People talk about how terrorists use the 'net and newsgroups to co-ordinate terror attacks and other nafarious stuff.
I always thought they'd be using their own sites. I thought "That'd be easy(ish) to monitor and shut down the servers". But after some random searching last week I stumbled on an idea.
If you do a search (on google) for email@example.com you get dozens of message-board/feedback-form hits. The 'email address' appears on hundreds of unrelated sites. The content of the posting is apparently garbage.
One of the principle design goals of the Internet was Be resiliant to an attack or outage to a single node
. Meaning someone can take-out one router or cable and the US gov doesn't loose it's comms network - all installations/nodes are still accessible. Traffic that would ideally go over the link just taken out uses an alternative path.
This is redundancy. Hmmm, those firstname.lastname@example.org messages have a similar level of redundancy. You have clean-up dozens of notice boards if you want to prevent the 'message' getting through.
When you don't want someone to read your messages cryptography
is a way to 'scramble' the message in a way that makes it (approx) impossible to read.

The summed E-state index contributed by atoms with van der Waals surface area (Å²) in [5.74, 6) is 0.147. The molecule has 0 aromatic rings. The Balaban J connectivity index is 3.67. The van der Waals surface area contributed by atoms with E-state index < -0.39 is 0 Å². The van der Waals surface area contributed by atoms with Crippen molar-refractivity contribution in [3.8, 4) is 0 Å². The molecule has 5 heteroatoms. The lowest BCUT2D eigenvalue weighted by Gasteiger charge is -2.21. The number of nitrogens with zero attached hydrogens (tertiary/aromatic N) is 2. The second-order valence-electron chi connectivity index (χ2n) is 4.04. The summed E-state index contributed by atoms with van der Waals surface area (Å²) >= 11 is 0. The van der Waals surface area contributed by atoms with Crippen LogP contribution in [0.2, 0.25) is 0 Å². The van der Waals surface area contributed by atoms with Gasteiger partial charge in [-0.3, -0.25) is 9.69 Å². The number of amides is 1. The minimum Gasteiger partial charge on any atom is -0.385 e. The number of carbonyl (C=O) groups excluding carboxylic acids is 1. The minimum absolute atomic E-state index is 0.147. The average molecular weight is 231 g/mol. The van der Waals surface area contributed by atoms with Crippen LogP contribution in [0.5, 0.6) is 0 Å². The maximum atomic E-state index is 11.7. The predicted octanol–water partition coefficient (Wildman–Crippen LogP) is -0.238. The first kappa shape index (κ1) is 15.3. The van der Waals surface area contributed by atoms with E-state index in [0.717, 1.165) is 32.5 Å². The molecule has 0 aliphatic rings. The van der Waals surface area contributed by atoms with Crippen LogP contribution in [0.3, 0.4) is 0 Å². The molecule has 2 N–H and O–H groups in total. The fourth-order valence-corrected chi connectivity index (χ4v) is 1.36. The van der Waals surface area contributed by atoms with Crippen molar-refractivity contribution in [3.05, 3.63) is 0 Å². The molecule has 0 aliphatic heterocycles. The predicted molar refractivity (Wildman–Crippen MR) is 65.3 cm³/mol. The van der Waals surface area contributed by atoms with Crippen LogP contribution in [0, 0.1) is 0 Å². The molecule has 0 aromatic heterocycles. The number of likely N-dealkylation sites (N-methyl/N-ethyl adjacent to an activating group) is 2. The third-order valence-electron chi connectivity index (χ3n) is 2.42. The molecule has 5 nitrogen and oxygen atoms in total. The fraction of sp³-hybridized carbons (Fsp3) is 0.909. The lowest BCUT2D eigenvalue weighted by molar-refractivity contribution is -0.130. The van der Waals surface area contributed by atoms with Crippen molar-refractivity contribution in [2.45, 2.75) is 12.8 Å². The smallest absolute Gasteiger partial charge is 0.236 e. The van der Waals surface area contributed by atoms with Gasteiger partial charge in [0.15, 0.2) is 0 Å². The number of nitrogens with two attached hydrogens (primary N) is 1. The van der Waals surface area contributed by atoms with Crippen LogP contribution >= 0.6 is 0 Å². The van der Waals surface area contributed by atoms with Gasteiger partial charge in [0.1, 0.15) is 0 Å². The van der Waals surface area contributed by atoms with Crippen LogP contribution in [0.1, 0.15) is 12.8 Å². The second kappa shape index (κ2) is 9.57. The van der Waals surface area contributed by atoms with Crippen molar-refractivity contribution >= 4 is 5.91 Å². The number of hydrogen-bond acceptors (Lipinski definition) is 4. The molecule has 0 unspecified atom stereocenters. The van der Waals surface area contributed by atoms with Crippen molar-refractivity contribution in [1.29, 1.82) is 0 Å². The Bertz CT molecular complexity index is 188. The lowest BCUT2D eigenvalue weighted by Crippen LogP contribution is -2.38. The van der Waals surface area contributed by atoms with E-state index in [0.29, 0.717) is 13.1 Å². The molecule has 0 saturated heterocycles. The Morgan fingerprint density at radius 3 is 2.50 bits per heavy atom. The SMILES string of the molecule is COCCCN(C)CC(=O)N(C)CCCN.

The US gov doesn't want us to have access to strong cryptography - they want to be able to crack the 'scambling' on our messages. They want the ability to read them when they think we're terrorists.
My buddies at the EFF (http://www.eff.org
) don't like that idea - they think we all have the right to privacy and must be allowed to use strong crypto to protect our love letters.
Those seemingly garbled messages sent by email@example.com might
actually be encrypteed texts.
= Co-ordinating a terror attack
Maybe the US government is right to restrict access to strong cryptography. Perhaps they do need a backdoor to unlock and read our love letters.
Perhaps people who run newsgroups / discussion groups / blogs should remove all the garbage messages that are on the list. Don't be so lazy and untidy with your lists. Don't just assume it's a message that got "mangled" in transit.
FYI: messages can't get mangled in transit with IP+TCP+HTTP transport.